At home, in India, Mirza is a role model and an icon, her fame locating her somewhere between Bollywood and the mass adulation that surrounds the Indian cricket team. She is celebrated as much for her attitude and fashion sense (she wears a nose-ring and "librarian" glasses) as she is for her talent. She evidently enjoys the attention and delights in confounding expectations of exactly how a young Muslim woman from the subcontinent should behave. At Wimbledon, she wore a T-shirt bearing the slogan: "Well-behaved women rarely make history"; at the US Open in September, where she lost in the quarter-final to the Russian sensation Maria Sharapova, her T-shirt read: "You can either agree with me, or be wrong".

All this means that Mirza is in ceaseless demand - for interviews, billboard advertising, endorsements (her fee is reported to be second only to the great batsman Sachin Tendulkar's) and television appearances. But already she is becoming something of a prisoner of her own celebrity in a rapidly modernising country of more than a billion people. She can no longer even leave the Hyderabad home she shares with her parents without the obligatory bodyguards.

There are other threats, too. Some Muslim groups have begun to omplain about the "indecent" short skirts and skimpy tops that she wears on court. One Muslim cleric, Hasheeb-ul-Hassan Siddiqui, of the Sunni Ulema Board, has even issued a fatwa against Mirza, stipulating that she be prevented from playing in sleeveless tops and short skirts. Her tennis clothes, he said, as well as those she wears for advertisements, "leave nothing to the imagination". For an entire generation of young Muslim girls, she "would be undoubtedly a corrupting influence".

The cleric is correct in identifying the world-transforming potential of a young, attractive, articulate and media-smart teenage Muslim tennis star, but wrong in his assessment of that influence. He understands how sport has become a common language for the global tribe, as well as an engine of change, an aggressive symbol of meritocracy and the mirror in which we see reflected back at us the competitive, style-driven, money- and celebrity-fixated world in which we live. Tennis is one of the few sports in which women enjoy parity with men; female tennis players are among the wealthiest and most celebrated of all sports personalities.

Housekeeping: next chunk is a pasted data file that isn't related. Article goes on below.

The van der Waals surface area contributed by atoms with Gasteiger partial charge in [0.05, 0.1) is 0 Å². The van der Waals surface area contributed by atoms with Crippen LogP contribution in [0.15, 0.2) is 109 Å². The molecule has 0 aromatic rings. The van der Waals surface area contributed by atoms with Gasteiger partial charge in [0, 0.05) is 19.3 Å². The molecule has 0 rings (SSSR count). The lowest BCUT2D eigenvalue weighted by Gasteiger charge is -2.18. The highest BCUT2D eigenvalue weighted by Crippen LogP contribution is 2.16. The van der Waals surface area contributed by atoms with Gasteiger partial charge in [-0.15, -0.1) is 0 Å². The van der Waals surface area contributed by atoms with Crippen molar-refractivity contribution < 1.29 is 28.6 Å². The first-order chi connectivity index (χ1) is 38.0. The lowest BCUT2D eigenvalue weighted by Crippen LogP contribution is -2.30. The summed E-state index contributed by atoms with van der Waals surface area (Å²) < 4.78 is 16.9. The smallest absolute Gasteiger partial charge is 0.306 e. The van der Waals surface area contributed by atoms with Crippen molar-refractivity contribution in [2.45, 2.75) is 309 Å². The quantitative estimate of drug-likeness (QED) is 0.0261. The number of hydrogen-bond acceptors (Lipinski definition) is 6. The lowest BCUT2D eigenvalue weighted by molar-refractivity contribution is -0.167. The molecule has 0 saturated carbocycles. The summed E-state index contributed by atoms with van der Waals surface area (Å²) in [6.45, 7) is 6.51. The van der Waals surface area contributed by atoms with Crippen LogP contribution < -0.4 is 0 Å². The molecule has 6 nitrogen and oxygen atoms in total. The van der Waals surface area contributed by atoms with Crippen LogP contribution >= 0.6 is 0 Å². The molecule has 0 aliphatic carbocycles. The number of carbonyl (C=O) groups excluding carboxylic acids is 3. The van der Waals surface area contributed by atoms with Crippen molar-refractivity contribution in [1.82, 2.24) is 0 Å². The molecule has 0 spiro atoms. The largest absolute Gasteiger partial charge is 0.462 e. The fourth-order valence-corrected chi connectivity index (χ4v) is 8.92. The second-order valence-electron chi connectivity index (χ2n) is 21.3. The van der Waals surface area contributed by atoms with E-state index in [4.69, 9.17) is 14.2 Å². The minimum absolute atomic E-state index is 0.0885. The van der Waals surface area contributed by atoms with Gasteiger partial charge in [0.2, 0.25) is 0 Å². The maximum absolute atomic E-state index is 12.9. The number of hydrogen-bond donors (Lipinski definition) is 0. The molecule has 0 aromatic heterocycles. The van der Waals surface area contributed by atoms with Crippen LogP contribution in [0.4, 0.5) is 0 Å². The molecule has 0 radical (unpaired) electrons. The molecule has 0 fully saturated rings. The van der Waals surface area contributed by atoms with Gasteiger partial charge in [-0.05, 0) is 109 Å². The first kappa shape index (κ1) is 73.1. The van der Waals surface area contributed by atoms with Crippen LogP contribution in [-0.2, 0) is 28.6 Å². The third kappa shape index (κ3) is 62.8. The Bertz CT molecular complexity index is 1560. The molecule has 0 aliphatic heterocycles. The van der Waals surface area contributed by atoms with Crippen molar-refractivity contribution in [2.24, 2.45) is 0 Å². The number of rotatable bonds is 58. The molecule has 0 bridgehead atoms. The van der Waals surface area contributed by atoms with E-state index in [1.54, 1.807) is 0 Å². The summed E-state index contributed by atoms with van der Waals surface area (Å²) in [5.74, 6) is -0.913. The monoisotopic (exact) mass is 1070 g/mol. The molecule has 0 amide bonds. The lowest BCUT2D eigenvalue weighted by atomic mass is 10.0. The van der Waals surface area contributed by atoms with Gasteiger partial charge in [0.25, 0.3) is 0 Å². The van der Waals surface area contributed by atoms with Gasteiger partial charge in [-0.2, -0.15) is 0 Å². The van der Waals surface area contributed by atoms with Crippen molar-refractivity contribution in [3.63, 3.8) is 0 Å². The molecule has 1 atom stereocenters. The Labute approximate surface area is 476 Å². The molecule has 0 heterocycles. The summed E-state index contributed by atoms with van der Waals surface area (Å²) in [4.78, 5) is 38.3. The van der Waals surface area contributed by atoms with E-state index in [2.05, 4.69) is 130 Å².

Though sport is increasingly an expression of capitalist hegemony, it can also be subversive, destabilising hierarchies and helping to liberate many in the developing world from a life of penury and subordination. Muhammad Ali, Pele, the Aboriginal tennis player Evonne Goolagong, the West Indian cricketer Viv Richards, the so-called ghetto Cinderellas Venus and Serena Williams and the Chinese basketball star Yao Ming - these sporting icons, because of their fame, achievement and corporate power, have helped to transform the way mainstream sporting audiences think about race, gender and the old political structures that once controlled the games we play.

Can Mirza have a similarly transformative effect, not only in India but also throughout the world? She may not have won a major tournament, yet already she occupies a role through which flow many of the most significant intellectual and cultural currents of our times: the clash between secularism and political Islam, the emancipation of women in the Muslim world, the dominance of celebrity, the tyranny of the image, the emergence of India as a world power.

"Every word I speak, every skirt I wear, is discussed and analysed," she complained, on a recent return to India from the United States. If she continues to improve as rapidly as she has over the past six months, Sania Mirza will simply have to get used to such obsessive scrutiny. There is no turning back now.